Symphonies and Stewards of the Earth

“Music is what happens between the notes.”

If every sound we heard was absolutely incredible and mesmerizing, and we never heard any other kinds of sounds (or silence), we would eventually tire of the beautiful melodies we were hearing. We need variety in order to appreciate different forms of beauty!

If, every time we walked through our garden, all we saw were bright bursts of color and vibrant, show stopping examples of how Mother Nature can really make our jaws drop, a stunning summer garden would quickly become normal and mundane. 

Since we don’t get to experience that constantly mind-blowing view, we look forward to it and really soak it in while we have it. During other parts of the year, we get to observe other displays of Mother’s magic; lush, wet springtimes full of eager flower faces that turn towards the sun, a hypnotic blend of chartreuse and vermillion leaves spiraling and dancing in the wind, and frost creeping along stems and turning everything into a dazzling, quiet alabaster. 

We celebrate each of the seasons, taking in an amazing symphony of colors, blooms and textures. As gardeners, we can be assistant directors of this symphony. We can choose plants for our gardens that will bring full season interest, delighting our senses all year long. Some will bloom brightly during a season, while their neighbors are in the background, quietly playing the supporting roles of gathering nutrients and making mulch for their garden community. Then, the showstoppers will fade out and it’s time for their neighbors to take the spotlight. Each one is playing their role, exactly when they are supposed to. 

If you have been keeping up with our blog lately, you may have noticed how central this theme of seasons has been for the My Thyme Gardens team. We reflect on seasons of lush growth and color, as well as seasons of quiet and reflection. The cycles and rhythms that dictate nature’s functions are not just meant for plants and creatures; they are just as much meant for us. We can mirror the patterns of our friends in the garden as they participate in the music of life. They teach us to embrace the season we’re in, taking a pause for reflection and sometimes even to add an exclamation point to what was just shared. So, as we marinate on what it means to be a steward of the earth, we think of these seasons and their messages.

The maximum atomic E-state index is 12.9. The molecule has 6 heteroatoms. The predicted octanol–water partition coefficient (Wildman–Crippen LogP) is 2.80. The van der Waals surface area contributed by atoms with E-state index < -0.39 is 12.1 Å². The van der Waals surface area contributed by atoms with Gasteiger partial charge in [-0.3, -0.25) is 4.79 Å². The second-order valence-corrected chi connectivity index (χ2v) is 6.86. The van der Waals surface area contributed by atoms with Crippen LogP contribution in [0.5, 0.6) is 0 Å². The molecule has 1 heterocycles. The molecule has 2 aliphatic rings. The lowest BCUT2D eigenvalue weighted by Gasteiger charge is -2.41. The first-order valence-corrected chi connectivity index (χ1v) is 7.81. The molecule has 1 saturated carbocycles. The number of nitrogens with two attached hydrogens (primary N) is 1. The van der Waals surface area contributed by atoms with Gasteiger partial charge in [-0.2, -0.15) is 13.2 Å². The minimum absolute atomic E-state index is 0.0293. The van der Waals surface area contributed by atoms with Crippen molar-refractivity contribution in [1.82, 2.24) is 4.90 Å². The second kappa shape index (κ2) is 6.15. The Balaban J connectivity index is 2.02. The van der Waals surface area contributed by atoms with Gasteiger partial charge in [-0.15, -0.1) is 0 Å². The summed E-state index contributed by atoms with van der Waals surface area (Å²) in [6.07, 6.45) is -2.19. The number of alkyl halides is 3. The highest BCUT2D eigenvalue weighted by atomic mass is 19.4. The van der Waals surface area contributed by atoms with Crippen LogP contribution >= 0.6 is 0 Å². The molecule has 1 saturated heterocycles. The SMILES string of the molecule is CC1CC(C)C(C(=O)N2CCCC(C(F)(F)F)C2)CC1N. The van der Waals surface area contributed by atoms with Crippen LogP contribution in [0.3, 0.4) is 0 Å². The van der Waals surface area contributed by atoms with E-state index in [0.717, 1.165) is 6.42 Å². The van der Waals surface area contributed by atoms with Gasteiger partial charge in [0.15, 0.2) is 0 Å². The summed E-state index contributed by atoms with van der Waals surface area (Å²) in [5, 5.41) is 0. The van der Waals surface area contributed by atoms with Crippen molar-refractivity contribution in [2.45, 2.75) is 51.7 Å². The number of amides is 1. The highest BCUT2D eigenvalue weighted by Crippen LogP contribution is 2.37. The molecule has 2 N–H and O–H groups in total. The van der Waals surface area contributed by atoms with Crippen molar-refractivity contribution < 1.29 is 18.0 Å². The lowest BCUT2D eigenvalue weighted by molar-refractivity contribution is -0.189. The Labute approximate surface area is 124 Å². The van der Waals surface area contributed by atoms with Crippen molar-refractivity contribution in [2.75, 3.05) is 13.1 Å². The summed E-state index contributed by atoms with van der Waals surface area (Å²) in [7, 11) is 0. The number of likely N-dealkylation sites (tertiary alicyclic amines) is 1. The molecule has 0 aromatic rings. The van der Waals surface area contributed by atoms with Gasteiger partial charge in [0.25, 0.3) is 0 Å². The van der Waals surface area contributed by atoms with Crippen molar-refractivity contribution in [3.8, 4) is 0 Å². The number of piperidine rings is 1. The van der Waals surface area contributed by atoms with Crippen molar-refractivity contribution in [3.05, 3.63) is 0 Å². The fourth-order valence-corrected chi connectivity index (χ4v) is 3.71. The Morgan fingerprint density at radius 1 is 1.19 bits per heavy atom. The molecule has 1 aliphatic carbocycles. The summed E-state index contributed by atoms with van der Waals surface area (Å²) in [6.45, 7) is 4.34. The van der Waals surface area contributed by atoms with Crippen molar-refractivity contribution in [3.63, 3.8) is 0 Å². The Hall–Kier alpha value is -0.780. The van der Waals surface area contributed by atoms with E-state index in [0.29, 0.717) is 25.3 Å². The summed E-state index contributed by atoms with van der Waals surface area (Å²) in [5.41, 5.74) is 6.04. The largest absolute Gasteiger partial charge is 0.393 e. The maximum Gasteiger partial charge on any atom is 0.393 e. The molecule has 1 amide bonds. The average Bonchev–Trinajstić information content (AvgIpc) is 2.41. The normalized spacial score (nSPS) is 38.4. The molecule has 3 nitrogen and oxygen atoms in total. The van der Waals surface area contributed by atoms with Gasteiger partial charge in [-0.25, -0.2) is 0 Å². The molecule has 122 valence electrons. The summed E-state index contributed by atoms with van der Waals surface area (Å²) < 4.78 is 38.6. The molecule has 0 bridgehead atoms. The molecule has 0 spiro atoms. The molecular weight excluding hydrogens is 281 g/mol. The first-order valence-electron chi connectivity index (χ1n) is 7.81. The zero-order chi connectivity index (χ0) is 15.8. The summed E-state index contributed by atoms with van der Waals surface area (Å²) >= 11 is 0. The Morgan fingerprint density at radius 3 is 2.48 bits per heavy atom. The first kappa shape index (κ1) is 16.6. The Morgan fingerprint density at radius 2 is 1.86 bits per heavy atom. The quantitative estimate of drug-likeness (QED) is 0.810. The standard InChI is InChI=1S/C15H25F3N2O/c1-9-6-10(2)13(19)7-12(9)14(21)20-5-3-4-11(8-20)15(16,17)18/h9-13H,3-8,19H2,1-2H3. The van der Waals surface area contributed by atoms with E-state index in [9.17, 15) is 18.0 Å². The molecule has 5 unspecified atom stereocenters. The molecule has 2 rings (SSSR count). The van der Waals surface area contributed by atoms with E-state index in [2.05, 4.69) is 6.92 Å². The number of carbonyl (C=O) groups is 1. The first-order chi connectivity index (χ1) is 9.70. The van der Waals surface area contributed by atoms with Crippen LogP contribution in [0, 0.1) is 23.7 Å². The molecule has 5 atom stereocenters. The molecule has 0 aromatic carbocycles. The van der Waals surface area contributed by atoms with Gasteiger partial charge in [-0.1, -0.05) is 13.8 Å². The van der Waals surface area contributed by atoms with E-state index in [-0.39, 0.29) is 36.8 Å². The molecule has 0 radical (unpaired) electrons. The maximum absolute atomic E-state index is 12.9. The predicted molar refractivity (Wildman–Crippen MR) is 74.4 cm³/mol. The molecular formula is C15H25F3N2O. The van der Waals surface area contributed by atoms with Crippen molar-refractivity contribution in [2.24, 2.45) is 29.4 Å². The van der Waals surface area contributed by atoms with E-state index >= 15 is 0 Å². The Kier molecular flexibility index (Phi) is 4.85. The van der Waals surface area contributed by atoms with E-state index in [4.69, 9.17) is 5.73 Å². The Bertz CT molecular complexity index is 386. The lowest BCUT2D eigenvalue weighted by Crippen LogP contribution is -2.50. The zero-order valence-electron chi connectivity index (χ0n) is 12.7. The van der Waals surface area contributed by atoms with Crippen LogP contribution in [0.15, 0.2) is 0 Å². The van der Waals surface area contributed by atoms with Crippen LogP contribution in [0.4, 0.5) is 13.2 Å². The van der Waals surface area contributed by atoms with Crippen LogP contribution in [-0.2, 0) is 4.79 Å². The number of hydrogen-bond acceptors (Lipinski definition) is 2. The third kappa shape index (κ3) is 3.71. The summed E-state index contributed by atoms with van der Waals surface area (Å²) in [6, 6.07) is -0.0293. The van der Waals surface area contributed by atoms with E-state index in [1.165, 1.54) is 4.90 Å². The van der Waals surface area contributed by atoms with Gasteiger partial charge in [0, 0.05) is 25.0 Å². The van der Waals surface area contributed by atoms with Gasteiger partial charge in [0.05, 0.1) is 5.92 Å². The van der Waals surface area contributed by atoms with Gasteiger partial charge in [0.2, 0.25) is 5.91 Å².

One of the most important parts of being a steward of the earth is making sure that we are listening to what the earth is saying. Synergy with the seasons brings balance to our often wild days, and helps us know how to better fill our places. We can certainly spend our time completing tasks that seem positive for the earth, but if we are out of touch with the earth’s rhythms, then we are not filling our places as effectively as we could be. 

Be aware of times when you can be a help to your community, including the blossoming flowers, busy pollinators, migrating elk, humble earthworms, elder evergreens and so forth. How can you help heal the earth’s scars? Every one of us has the opportunity to be stewards of the earth. 

We can work with the soil, making it richer and more vibrant, or bury seeds that will grow into strong, happy plants. We can grow our own vegetables in a harmonious environment, and then compost the parts of them that we don’t eat. Back to the earth, back into the circle of life. We can spot some trash and relocate it to the garbage, keeping our planet as healthy as possible. We can gain awareness around how caterpillars curl up in freshly fallen leaves when the days get shorter and colder, or how birds gather materials to make their nests in safe places. We can make our gardens, homes and lifestyles more conducive to the betterment of every living thing around us. 

Simultaneously, observe those times when you don’t have the capacity to help; when you need to slow down, rest, and fill your cup. This is an invitation to honor an unhurried pace, when it is your duty to take a step back and let someone else do the leading. Embrace where you are. In a symphony, the rest is just as important as the finale.

Cardinals in the snow through the window blinds
This pair of cardinals is eating Calicarpa berries.
Photo cred: Richard Thomas

“Doing what you can” sometimes means easing up on that all-consuming need for productivity and accomplishment, and resting so that your voice is kinder towards yourself and others. 

We are a part of this beautiful planet and its ecosystem for a limited amount of time, but it is plenty of time to tend to the soil and leave a healthy mark on Mother Nature. May we add to the beauty of her song.

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